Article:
Orr, Hensley model faith and fitness for the sanctity of life

As we prepare to celebrate the sanctity of human life, we can include an application that is almost overlooked in the discussion: physical fitness.

Two South Carolina Baptist pastors are embracing both faith and fitness, not as something distinct from the sanctity of life, but something that is part of that sanctity.

Gary Hensley, pastor of Covenant Baptist Church in Spartanburg, and Charlie Orr, pastor of South Union Baptist Church in Westminster, are not only advocates for life but also proponents of keeping our bodies in shape “for the glory of God.”

Orr attended Mars Hill University on a basketball scholarship, but, as he says, “plunged into the hippie drug culture” from 1970 to 1975. “Christ saved me in 1975 and set me free from drug addiction,” he added. “I surrendered to preach in 1977 and have been a pastor-evangelist for the past 42 years.”

He was convicted early in his ministry “of the need to maintain good fitness through exercise so I could offer my best for God’s service.” He has worked out three to five days a week for most of those 42 years and said he currently only has about 7 percent body fat — at age 71!

Hensley said he has enjoyed fitness since he was old enough to play Little League baseball. “My passion for fitness and running began on the Great Falls High School track team, where I competed in the two-mile run. I had a desire to stay in shape, and running is something I have always enjoyed,” he said. “I found a way to make it a part of my exercise program wherever we have lived. One of my favorite activities is competing in road races.”

The entire family — including his grown children and grandchildren — often run with him and even compete against him. “It has become a family tradition to participate in races together,” he said. “We enjoy some friendly competition in local races.”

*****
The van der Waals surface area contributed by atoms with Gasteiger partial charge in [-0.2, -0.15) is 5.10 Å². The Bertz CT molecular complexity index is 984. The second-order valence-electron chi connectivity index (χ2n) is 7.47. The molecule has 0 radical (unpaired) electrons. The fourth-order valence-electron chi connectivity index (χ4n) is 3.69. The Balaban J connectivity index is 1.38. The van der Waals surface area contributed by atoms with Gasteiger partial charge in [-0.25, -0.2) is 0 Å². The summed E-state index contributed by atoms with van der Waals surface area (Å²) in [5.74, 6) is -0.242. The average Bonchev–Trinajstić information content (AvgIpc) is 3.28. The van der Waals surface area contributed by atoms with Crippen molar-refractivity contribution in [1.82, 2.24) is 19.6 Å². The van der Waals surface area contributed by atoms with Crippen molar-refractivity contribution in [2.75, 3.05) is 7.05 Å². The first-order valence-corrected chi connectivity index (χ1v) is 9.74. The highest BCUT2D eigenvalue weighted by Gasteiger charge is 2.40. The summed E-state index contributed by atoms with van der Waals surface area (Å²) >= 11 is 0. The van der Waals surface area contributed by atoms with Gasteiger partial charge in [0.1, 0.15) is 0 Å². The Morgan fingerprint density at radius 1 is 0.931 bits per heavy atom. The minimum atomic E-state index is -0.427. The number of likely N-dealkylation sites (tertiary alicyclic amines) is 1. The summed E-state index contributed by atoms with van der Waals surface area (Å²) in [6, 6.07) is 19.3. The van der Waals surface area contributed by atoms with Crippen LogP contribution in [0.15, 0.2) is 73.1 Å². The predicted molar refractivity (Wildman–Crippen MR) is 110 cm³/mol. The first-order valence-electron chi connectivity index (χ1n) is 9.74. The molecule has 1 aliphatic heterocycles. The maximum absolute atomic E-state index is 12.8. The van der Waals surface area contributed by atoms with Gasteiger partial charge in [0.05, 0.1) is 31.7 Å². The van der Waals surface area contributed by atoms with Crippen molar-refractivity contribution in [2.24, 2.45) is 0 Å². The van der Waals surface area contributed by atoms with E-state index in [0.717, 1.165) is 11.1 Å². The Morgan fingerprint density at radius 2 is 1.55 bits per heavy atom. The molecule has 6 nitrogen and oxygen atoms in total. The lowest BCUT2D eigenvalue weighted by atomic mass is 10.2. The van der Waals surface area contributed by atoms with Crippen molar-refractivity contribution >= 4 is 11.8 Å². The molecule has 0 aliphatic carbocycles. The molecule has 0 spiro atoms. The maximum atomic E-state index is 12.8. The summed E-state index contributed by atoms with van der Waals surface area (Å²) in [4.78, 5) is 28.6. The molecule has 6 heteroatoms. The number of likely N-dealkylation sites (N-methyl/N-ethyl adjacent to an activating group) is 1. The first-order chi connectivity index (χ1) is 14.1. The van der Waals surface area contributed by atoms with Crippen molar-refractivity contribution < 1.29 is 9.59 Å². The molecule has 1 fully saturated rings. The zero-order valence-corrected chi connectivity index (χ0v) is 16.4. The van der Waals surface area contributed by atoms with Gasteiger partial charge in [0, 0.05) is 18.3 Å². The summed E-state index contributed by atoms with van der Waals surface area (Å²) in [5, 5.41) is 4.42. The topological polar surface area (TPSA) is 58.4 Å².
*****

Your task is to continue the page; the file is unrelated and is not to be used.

He typically runs in 5K, 10K, five-mile, and half marathons. When he turned 60, he tried a full marathon with his daughter, Kristen Owens. For the first three hours, he was ahead of her, but, he said, “At the 23-mile mark, she passed me. I had been averaging nine minutes a mile until then. The last 6.2 miles were extremely challenging, as I experienced painful exhaustion for the first time. I slowed to a walk. It took me over an hour and a half to complete the last few miles.”

Charlie Orr at work during one of his regular workouts.

Orr said his normal fitness routine is “mid-level weightlifting with slow repetitions of three sets per muscle group. I exercise cardio on elliptical machines, which helps to avoid knee injuries.” He applies the biblical truth found in 1 Corinthians 6:19: “Your body is a temple of the Holy Spirit who is in you.” He said he can “maintain proper fitness and function better for God’s glory.”

He is “determined, by the grace of God, not to allow anything to deter me from my commitment to work out consistently.”

“Over the years, the Lord has provided many opportunities to share my testimony and the gospel during my routines,” Orr said. “Eric Liddell, the great Olympic champion, stated, ‘I believe God made me for a purpose, but He also made me fast. When I run, I feel His pleasure.’ I, too, feel His pleasure when I achieve personal fitness for the glory of God.”

Hensley, who is also a singer and musician in addition to being a preacher, said his advice to younger pastors is, “Find an exercise program that you enjoy and be consistent throughout the years. It only takes 30 minutes to an hour three or four times a week to stay in decent shape.”

He references Hebrews 12:1-2 as a point of inspiration in his mission to honor God in his living, preaching, and running. He said, “Whether it’s a race, ministry, or life itself, we must lay aside any hindrances and patiently keep our focus on the goal of finishing well.”

Medical professionals often counsel us regarding the importance and benefits of fitness. The results of a good exercise program often produce better heart health, better sleep, a boost in brain power, improved knee and back health, and many more positive outcomes.

Two South Carolina Baptist pastors are demonstrating the wisdom of physical fitness as they preach and live out their faith in God. Faith and fitness should not be strangers to us — though for too many of us, it is. Pastors Orr and Hensley can serve as examples, which can, in turn, motivate us to become more fit this year.

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